Rella, a 1987 graduate of the
U.S. Merchant Marine Academy
and Spring Hill College who has
been building ships since 1990,
said Austal has about 140 employees engaged in the design of the
JHSV, including about 50 engineers
in the United States and about 50
in Perth, Australia.
General Dynamics Advanced
Information Systems is the lead
contractor for the JHSV’s mission
The JHSV successfully completed its Initial Critical Design
Review in April. The Final Critical
Design Review is scheduled for
September. The Defense Acquisition Board’s program review, necessary for authorization to start
production, is slated for November. Construction of the first hull
is scheduled to begin Nov. 13. The
ship is scheduled for delivery Nov.
The first JHSV will be delivered
to the Army. The next two ships will
be delivered to the Army and Navy.
At delivery, there will be no significant differences between the ships,
but the services could modify them post-delivery to meet
their unique requirements, Sutton said.
The program office is looking at options to provide
bridge simulators for the JHSV. The Army already operates a sophisticated simulator at Fort Eustis, Va., that
has been used to train LCS crews for the Navy.
“I’m working with the Army and MSC to see if we can
leverage that capability and make some modifications
and have a simulator for Joint High-Speed Vessels,”
Commenting on why Austal was selected to build
the JHSV, Sutton said, “If you look at technical
approach, management approach, costs and facilities,
they provided best value to the Navy.”
Sutton attributes program success so far to high
design maturity of the technology incorporated in the
design — proven in commercial HSVs and military
experiments — and the stable requirements for the
“That’s a biggie,” he said. “No major changes to
requirements, no additional requirements to our baseline. There have been some minor clarifications that
would constitute a change, but no additional requirements.” ■
AUSTAL USA ILLUSTRATION
The JHSV’s cargo bay will provide 20,053 square feet of space, and be able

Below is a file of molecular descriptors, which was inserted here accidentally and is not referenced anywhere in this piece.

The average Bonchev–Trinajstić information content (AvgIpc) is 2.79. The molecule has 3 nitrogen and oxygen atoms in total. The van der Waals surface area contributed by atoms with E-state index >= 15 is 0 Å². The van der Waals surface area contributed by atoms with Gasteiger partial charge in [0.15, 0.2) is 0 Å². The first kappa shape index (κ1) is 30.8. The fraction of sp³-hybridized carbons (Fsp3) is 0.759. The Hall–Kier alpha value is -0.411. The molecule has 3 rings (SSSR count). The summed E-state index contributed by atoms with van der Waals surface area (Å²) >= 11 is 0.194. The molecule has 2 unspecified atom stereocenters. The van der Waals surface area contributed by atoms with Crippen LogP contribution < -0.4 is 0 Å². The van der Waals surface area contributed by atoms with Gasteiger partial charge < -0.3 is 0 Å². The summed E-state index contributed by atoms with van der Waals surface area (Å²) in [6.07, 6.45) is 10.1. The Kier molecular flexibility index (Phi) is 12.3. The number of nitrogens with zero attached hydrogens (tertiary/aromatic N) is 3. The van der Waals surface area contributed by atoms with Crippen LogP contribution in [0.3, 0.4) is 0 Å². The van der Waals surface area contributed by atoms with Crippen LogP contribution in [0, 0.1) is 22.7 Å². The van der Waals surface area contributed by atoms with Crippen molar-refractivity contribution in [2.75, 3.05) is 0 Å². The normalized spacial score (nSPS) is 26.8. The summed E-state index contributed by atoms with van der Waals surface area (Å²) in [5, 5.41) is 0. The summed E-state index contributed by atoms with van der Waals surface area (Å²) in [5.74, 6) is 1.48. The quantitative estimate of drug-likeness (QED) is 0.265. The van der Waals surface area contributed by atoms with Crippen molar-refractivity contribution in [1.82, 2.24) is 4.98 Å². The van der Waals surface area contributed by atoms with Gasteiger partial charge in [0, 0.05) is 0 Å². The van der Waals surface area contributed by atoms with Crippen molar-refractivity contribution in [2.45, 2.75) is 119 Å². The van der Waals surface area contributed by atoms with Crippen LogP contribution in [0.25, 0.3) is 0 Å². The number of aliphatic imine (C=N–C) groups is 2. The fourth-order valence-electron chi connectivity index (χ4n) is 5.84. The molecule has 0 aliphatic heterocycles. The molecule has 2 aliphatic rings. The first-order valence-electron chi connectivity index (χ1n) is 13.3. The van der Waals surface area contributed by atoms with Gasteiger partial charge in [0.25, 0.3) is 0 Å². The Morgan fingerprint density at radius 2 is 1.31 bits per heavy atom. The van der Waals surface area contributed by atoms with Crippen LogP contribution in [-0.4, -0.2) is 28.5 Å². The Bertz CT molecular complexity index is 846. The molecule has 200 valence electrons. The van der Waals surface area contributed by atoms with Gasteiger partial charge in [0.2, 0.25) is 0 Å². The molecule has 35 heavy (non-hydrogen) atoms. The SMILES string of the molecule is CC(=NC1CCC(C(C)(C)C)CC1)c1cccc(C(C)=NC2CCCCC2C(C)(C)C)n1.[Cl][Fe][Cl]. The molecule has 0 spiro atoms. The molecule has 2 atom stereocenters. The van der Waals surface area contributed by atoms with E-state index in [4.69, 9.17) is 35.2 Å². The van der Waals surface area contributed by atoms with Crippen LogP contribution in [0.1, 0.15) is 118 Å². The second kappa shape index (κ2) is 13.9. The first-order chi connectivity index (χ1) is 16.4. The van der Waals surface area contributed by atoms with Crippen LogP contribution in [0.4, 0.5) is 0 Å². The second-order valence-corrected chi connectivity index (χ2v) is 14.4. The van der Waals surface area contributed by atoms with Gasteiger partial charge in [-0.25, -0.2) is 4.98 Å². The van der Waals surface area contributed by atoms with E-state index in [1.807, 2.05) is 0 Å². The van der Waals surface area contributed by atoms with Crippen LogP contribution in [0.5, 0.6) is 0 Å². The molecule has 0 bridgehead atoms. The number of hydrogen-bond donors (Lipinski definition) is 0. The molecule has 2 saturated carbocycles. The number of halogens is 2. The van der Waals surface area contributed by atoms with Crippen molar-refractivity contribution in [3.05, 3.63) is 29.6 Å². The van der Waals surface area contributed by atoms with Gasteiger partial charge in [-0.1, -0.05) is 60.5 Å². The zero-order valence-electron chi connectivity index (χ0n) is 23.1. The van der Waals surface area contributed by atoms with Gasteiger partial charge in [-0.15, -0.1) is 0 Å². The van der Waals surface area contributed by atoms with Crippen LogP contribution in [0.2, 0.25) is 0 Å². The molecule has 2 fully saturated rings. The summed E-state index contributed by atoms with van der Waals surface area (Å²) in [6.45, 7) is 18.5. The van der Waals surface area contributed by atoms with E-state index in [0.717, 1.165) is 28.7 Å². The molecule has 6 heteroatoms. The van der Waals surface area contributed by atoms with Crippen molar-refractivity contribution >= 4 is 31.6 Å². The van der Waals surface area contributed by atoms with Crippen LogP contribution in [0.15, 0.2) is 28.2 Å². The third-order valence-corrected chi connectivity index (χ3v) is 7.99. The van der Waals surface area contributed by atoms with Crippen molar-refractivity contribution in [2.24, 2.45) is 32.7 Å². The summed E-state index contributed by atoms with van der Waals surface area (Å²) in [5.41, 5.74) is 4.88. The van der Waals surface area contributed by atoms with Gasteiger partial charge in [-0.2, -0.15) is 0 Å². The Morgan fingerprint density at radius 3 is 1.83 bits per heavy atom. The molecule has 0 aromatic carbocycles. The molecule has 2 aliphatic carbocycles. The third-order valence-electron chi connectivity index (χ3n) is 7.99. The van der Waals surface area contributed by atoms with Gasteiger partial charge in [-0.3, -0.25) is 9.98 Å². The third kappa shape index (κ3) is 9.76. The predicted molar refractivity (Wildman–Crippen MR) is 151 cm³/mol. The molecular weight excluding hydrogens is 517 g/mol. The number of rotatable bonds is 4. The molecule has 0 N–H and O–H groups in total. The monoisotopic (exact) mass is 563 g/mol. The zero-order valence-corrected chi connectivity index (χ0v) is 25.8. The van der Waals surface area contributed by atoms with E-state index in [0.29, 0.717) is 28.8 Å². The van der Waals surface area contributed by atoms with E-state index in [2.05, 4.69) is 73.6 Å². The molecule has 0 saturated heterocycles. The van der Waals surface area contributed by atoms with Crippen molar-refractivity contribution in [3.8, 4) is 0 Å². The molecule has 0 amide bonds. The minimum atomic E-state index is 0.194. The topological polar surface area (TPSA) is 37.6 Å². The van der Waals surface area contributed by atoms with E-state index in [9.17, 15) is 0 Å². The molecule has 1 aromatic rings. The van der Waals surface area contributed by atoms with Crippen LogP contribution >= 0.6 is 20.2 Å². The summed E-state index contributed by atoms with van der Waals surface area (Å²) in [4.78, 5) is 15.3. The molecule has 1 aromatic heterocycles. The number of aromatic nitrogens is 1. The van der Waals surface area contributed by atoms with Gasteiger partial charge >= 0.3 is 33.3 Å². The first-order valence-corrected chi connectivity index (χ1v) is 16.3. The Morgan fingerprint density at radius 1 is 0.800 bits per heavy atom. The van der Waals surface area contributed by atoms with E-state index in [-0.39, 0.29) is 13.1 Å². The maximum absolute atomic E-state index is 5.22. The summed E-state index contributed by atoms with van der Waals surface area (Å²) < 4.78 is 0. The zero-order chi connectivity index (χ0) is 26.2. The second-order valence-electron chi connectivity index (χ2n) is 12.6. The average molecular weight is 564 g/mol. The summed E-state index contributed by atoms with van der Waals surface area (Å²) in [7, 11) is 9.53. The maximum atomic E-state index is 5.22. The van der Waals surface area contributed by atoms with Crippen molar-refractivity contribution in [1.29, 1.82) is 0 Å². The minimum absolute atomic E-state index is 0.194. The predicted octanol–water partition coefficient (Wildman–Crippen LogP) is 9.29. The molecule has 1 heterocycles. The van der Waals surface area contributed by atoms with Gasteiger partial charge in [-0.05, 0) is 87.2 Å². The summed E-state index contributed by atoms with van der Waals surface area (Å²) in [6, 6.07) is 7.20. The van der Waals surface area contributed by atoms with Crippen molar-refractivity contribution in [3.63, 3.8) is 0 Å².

to accommodate the M1A2 tank, Medium Tactical Vehicle Replacement and
Expeditionary Fighting Vehicle. Its flight deck can accommodate helicopters,
including the H- 60, CH-46 and CH-53E, in seas up to Sea State 3.
The JHSV will not have an alongside underway
replenishment capability, Rella said, although it can
receive vertical replenishment via rotary-wing aircraft.
Sutton said the Navy plans for its JHSV to be manned
by about 22 civilian mariners from Military Sealift
Command (MSC). The Army plans for a crew of 31. The
ship will feature 15 staterooms for crew berthing for a
capacity of 41 personnel.
Four .50-caliber machine guns will provide 360-
degree defensive coverage for the JHSV, which is
designed to operate independently in permissive environments or under the protection of the Navy’s Sea
Shield. The Navy still is in the process of deciding the
issue of who will operate the guns, given that the crew
will be civilian mariners.
The JHSV is being built in accordance with High-Speed Naval Craft Rules which, Rella said, are less
stringent than the Naval Vessel Rules under which
General Dynamics’ LCS is being built.
The design is making maximum use of commercial,
high-speed craft standards, including American Bureau
of Shipping, U.S. Coast Guard and commercial, off-the-shelf equipment, with limited modification for
military applications, according to Sutton.
SEAPOWER / AUGUST 2009